As a newly licensed agent, you have an even larger task. You don’t have the past success to decorate your real estate resume. Focus on past professional experiences where you’ve applied self-motivation to overcome odds and be successful. Demonstrate you have the willingness and grit to get your hands dirty and succeed in real estate. As a newly licensed agent, it would also be helpful for you to show a prospective broker that you’ve thought about what it takes to be successful. A well-written, market-focused business plan or marketing plan would make a great addendum to your resume and would likely impress a broker considering whether or not to bring a brand new agent into the office.
3. What You’ve Done Matters More Than Where You’ve Been
The things you’ve achieved matter more on a real estate resume than where you achieved them and how long you stayed there. It is important to list previous experience, but the bullet points listed beneath those former brokers or employers is the meat of your previous experience.
List and explain awards you’ve won. Detail a successful project you took the reins on and point to the value of your leadership. Spell out impressive sales numbers and what you did to achieve them. A potential broker can’t see your determination. They rely on your accomplishments to paint the picture of you as someone they want representing their brand to the public. So brag a little—you’ve earned it!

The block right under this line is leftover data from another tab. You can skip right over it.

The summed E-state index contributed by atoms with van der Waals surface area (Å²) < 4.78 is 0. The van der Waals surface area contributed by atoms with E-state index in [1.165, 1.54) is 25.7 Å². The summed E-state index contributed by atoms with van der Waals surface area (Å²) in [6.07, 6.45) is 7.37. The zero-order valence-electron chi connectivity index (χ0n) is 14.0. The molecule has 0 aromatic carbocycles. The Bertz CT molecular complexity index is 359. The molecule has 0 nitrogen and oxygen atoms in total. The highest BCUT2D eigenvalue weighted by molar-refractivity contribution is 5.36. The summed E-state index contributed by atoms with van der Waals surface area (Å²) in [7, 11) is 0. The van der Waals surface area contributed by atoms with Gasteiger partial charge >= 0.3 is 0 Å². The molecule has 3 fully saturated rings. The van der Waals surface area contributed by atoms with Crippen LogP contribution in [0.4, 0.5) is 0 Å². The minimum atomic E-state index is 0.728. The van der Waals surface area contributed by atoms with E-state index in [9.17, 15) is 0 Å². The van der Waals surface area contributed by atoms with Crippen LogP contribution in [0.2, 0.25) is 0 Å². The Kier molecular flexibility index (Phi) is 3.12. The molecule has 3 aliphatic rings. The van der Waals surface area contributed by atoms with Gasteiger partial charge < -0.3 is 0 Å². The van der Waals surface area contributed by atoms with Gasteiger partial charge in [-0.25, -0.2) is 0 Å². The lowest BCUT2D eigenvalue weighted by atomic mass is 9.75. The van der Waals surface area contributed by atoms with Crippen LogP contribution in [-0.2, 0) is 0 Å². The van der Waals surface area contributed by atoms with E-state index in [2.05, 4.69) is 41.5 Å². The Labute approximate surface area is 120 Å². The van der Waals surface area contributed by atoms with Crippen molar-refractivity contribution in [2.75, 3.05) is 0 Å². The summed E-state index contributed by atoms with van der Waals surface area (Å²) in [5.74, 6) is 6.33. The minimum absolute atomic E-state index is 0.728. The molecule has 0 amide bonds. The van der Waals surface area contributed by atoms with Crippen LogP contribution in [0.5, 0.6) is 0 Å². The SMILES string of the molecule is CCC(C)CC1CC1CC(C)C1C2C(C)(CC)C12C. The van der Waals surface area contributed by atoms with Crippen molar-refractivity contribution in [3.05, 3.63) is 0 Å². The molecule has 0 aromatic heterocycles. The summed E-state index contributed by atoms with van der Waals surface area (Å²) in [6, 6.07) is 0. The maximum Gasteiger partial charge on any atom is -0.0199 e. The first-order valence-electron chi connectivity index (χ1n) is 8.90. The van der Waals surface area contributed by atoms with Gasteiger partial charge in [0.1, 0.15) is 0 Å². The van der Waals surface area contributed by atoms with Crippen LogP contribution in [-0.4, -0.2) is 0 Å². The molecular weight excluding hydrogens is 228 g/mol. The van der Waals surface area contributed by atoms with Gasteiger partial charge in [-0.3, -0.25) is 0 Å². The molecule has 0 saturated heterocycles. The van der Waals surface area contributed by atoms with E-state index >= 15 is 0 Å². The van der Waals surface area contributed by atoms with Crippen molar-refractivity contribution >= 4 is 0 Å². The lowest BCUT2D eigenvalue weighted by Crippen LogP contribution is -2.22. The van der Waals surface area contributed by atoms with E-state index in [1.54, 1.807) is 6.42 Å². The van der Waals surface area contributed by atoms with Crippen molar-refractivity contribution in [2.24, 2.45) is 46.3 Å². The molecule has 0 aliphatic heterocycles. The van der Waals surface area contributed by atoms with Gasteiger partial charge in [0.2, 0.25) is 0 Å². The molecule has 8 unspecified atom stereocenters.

4. Emphasize Your Specialty
A common mistake we all make when writing a resume is assuming that we need to appear to be an expert in everything. But that’s a fruitless endeavor. Nobody is great at everything, and trying to reflect that unrealistic reality on your resume will likely make you look like an expert in nothing.
There are naturally areas where you excel. This is your specialty, your personal brand as a real estate professional, and it’s the reason you’re an ideal candidate for this broker’s agent roster. If you have a knack for helping first-time buyers prioritize their needs and align their expectations with their budget, that’s a great asset! If you’ve honed a strategy for identifying sellers before they even know they’re in the market to sell, you’ve got something special. If you’ve developed a track record of efficiently navigating clients through foreclosures and short sales, that’s a skill you can hang your hat on. These personal assets belong on your real estate resume.
Brokers aren’t as interested in your knowledge as they are in your ability to apply that knowledge to make their business more successful. (In fact, the questions they ask in interviews are going to focus on answers that align your goals with theirs.) They don’t expect you to excel at everything. But there’s something powerful in having a roster full of agents who know what they’re good at…and know how to apply their talents for the good of the brokerage.
As a real estate professional, you know a thing or two about sales. The tips above will help you formalize those skills into a polished real estate resume that will open new doors to opportunity in your career. If you're newly licensed or about to be, consider education that can accelerate your success.